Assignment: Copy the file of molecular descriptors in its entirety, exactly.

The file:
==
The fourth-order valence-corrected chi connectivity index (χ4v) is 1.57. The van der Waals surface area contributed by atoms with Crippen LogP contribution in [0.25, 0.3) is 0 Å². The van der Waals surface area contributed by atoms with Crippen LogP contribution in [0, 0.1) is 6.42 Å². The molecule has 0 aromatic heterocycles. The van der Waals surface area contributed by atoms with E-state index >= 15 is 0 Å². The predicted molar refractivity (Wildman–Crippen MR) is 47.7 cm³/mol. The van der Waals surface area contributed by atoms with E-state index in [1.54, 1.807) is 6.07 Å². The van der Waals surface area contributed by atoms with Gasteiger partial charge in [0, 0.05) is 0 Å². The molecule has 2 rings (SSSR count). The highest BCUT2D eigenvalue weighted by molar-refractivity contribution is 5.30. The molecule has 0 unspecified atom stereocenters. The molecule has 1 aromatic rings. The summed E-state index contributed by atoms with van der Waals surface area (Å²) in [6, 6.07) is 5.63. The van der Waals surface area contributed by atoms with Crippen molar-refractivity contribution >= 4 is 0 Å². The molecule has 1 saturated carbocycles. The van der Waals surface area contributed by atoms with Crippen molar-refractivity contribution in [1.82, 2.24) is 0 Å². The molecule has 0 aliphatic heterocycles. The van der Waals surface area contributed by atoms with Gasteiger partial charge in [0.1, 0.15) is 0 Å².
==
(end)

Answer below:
The fourth-order valence-corrected chi connectivity index (χ4v) is 1.57. The van der Waals surface area contributed by atoms with Crippen LogP contribution in [0.25, 0.3) is 0 Å². The van der Waals surface area contributed by atoms with Crippen LogP contribution in [0, 0.1) is 6.42 Å². The molecule has 0 aromatic heterocycles. The van der Waals surface area contributed by atoms with E-state index >= 15 is 0 Å². The predicted molar refractivity (Wildman–Crippen MR) is 47.7 cm³/mol. The van der Waals surface area contributed by atoms with E-state index in [1.54, 1.807) is 6.07 Å². The van der Waals surface area contributed by atoms with Gasteiger partial charge in [0, 0.05) is 0 Å². The molecule has 2 rings (SSSR count). The highest BCUT2D eigenvalue weighted by molar-refractivity contribution is 5.30. The molecule has 0 unspecified atom stereocenters. The molecule has 1 aromatic rings. The summed E-state index contributed by atoms with van der Waals surface area (Å²) in [6, 6.07) is 5.63. The van der Waals surface area contributed by atoms with Crippen molar-refractivity contribution >= 4 is 0 Å². The molecule has 1 saturated carbocycles. The van der Waals surface area contributed by atoms with Crippen molar-refractivity contribution in [1.82, 2.24) is 0 Å². The molecule has 0 aliphatic heterocycles. The van der Waals surface area contributed by atoms with Gasteiger partial charge in [0.1, 0.15) is 0 Å².